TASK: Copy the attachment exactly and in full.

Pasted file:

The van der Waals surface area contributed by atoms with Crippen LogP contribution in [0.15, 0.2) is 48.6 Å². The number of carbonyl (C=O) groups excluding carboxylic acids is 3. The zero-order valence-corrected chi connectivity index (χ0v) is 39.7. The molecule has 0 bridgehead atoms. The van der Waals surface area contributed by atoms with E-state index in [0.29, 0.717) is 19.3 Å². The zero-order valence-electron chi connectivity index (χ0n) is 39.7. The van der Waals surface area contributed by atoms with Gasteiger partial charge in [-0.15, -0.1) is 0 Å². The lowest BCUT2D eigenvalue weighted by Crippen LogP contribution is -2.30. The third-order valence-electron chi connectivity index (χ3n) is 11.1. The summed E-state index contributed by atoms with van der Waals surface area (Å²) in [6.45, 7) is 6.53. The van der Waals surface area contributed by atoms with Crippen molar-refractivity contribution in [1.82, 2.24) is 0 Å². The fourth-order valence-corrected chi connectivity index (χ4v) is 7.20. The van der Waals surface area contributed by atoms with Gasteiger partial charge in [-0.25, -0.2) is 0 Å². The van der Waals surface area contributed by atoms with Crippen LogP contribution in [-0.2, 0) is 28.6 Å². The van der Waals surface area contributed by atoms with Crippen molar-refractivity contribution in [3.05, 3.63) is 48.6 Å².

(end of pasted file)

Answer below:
The van der Waals surface area contributed by atoms with Crippen LogP contribution in [0.15, 0.2) is 48.6 Å². The number of carbonyl (C=O) groups excluding carboxylic acids is 3. The zero-order valence-corrected chi connectivity index (χ0v) is 39.7. The molecule has 0 bridgehead atoms. The van der Waals surface area contributed by atoms with E-state index in [0.29, 0.717) is 19.3 Å². The zero-order valence-electron chi connectivity index (χ0n) is 39.7. The van der Waals surface area contributed by atoms with Gasteiger partial charge in [-0.15, -0.1) is 0 Å². The lowest BCUT2D eigenvalue weighted by Crippen LogP contribution is -2.30. The third-order valence-electron chi connectivity index (χ3n) is 11.1. The summed E-state index contributed by atoms with van der Waals surface area (Å²) in [6.45, 7) is 6.53. The van der Waals surface area contributed by atoms with Crippen molar-refractivity contribution in [1.82, 2.24) is 0 Å². The fourth-order valence-corrected chi connectivity index (χ4v) is 7.20. The van der Waals surface area contributed by atoms with Gasteiger partial charge in [-0.25, -0.2) is 0 Å². The van der Waals surface area contributed by atoms with Crippen LogP contribution in [-0.2, 0) is 28.6 Å². The van der Waals surface area contributed by atoms with Crippen molar-refractivity contribution in [3.05, 3.63) is 48.6 Å².